Baby Antibiotics Davison MI

Conventional wisdom tells us that babies and germs make a bad mix. Since children's immune systems generally aren’t fully functional until their second birthday, diligent moms and dads pay special attention to cleanliness and proper sanitation. And when babies come down with bugs, well-intentioned pediatricians often prescribe broad'spectrum antibiotics.

Luna Joseph MD
(810) 658-5766
9171 Lapeer Road Suite 100
Davison, MI
 
McLaren Family Care Centers
(810) 653-1130
10090 East Lippincott Boulevard
Davison, MI
 
Kamal S Hasan
(810) 658-9550
1260 N Irish Rd
Davison, MI
Specialty
Pediatrics

Data Provided by:
Kenneth Edmund Vobach, MD
10090 E Lippincott Blvd
Davison, MI
Specialties
Pediatrics
Gender
Male
Education
Medical School: U Of Tx Med Sch At Houston, Houston Tx 77225
Graduation Year: 1990

Data Provided by:
McLaren Community Medical Centers
(810) 653-1130
10090 East Lippincott Boulevard
Davison, MI
 
Dr. Kenneth Edmund Vobach
(603) 431-7393
10090 E Lippincott Blvd
Davison, MI
Specialty
Pediatrics

Joseph Benjamin Luna, MD
(810) 658-8343
9444 Lapeer Rd
Davison, MI
Specialties
Pediatrics
Gender
Male
Education
Medical School: Suny-Hlth Sci Ctr At Syracuse, Coll Of Med, Syracuse Ny 13210
Graduation Year: 1996

Data Provided by:
Barringer Loveleen MD
(810) 653-1130
10090 East Lippincott Boulevard
Davison, MI
 
Hasan Kamal MD
(810) 658-9550
1510 South State Road
Davison, MI
 
Joseph B Luna
(810) 658-8343
9444 Lapeer Rd
Davison, MI
Specialty
Pediatrics

Data Provided by:
Data Provided by:

Babies, Antibiotics, and Asthma

Provided by: 

By Kris Kucera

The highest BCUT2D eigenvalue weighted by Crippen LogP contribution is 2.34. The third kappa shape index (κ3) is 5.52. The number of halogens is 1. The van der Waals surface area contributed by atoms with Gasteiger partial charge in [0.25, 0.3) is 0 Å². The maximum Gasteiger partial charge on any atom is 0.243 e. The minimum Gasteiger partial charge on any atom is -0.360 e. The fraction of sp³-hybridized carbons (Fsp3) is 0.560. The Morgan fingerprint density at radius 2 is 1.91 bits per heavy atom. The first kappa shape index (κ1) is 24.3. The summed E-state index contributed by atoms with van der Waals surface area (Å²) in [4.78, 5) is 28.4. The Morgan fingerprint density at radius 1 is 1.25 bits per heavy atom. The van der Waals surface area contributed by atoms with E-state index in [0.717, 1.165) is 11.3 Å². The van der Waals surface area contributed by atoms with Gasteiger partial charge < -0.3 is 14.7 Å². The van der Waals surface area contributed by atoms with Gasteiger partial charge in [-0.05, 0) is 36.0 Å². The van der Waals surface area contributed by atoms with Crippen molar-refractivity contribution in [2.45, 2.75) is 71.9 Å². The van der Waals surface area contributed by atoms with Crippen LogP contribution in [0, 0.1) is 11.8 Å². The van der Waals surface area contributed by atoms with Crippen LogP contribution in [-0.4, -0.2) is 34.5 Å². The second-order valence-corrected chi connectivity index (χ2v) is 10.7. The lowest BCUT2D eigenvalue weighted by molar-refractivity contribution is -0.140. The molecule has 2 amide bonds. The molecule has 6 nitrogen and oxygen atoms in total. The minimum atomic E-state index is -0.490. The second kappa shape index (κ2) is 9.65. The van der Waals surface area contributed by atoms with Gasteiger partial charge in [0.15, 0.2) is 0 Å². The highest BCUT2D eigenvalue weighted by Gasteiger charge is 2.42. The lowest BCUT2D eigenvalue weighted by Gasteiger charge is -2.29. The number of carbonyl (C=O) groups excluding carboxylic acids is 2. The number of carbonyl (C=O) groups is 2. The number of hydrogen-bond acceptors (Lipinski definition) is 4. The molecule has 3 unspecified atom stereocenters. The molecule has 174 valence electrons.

Conventional wisdom tells us that babies and germs make a bad mix. Since children’s immune systems generally aren’t fully functional until their second birthday, diligent moms and dads pay special attention to cleanliness and proper sanitation. And when babies come down with bugs, well-intentioned pediatricians often prescribe broad-spectrum antibiotics. Unfortunately, giving antibiotics to infants—even just one course—in their first year of life may double their susceptibility to asthma, compared to antibiotic-free babies, according to researchers from the University of British Columbia, along with BC’s Centre for Disease Control and Centre for Clinical Epidemiology and Evaluation. Scrutinizing eight studies, which surveyed more than 12,000 children, the researchers’ data indirectly support the hygiene hypothesis—the idea that in developed countries, kids’ reduced exposure to germs may actually impede their immune responses. Critics argue that although pediatric exposure to germs is essential, certain bacterial infections necessitate antibiotic treatment as a safety measure. Also, they point out, the hygiene hypothesis fails in inner cities, where asthma rates in underprivileged youths have soared, even though most of these kids live amid substandard levels of hygiene. With the jury still out, concerned parents should ask their pediatricians for blood work before they agree to medicate their infants, preventing needless antibiotic treatments for viral infections or illnesses with undetermined causes.

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